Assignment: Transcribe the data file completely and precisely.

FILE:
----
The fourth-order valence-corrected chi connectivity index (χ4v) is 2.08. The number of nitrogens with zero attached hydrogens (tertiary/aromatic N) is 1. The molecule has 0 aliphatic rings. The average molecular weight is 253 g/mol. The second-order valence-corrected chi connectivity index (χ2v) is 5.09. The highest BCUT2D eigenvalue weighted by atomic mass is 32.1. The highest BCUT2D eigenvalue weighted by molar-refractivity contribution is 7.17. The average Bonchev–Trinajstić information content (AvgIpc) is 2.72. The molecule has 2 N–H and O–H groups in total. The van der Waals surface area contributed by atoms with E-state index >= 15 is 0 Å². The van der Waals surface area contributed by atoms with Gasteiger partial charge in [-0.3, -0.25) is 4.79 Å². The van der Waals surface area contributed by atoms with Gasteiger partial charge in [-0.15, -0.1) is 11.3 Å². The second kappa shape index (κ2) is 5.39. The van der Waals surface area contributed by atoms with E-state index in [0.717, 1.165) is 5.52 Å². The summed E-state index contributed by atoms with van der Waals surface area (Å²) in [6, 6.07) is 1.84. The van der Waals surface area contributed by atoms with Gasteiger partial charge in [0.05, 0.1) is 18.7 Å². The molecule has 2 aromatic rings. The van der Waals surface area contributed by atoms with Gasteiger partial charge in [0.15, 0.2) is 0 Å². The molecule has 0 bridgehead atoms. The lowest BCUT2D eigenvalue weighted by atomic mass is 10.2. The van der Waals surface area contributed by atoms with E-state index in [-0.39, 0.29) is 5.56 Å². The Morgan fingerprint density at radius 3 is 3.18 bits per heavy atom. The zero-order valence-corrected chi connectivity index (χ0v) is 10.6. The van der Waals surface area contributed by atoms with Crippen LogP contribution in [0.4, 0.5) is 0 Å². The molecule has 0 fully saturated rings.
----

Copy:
The fourth-order valence-corrected chi connectivity index (χ4v) is 2.08. The number of nitrogens with zero attached hydrogens (tertiary/aromatic N) is 1. The molecule has 0 aliphatic rings. The average molecular weight is 253 g/mol. The second-order valence-corrected chi connectivity index (χ2v) is 5.09. The highest BCUT2D eigenvalue weighted by atomic mass is 32.1. The highest BCUT2D eigenvalue weighted by molar-refractivity contribution is 7.17. The average Bonchev–Trinajstić information content (AvgIpc) is 2.72. The molecule has 2 N–H and O–H groups in total. The van der Waals surface area contributed by atoms with E-state index >= 15 is 0 Å². The van der Waals surface area contributed by atoms with Gasteiger partial charge in [-0.3, -0.25) is 4.79 Å². The van der Waals surface area contributed by atoms with Gasteiger partial charge in [-0.15, -0.1) is 11.3 Å². The second kappa shape index (κ2) is 5.39. The van der Waals surface area contributed by atoms with E-state index in [0.717, 1.165) is 5.52 Å². The summed E-state index contributed by atoms with van der Waals surface area (Å²) in [6, 6.07) is 1.84. The van der Waals surface area contributed by atoms with Gasteiger partial charge in [0.05, 0.1) is 18.7 Å². The molecule has 2 aromatic rings. The van der Waals surface area contributed by atoms with Gasteiger partial charge in [0.15, 0.2) is 0 Å². The molecule has 0 bridgehead atoms. The lowest BCUT2D eigenvalue weighted by atomic mass is 10.2. The van der Waals surface area contributed by atoms with E-state index in [-0.39, 0.29) is 5.56 Å². The Morgan fingerprint density at radius 3 is 3.18 bits per heavy atom. The zero-order valence-corrected chi connectivity index (χ0v) is 10.6. The van der Waals surface area contributed by atoms with Crippen LogP contribution in [0.4, 0.5) is 0 Å². The molecule has 0 fully saturated rings.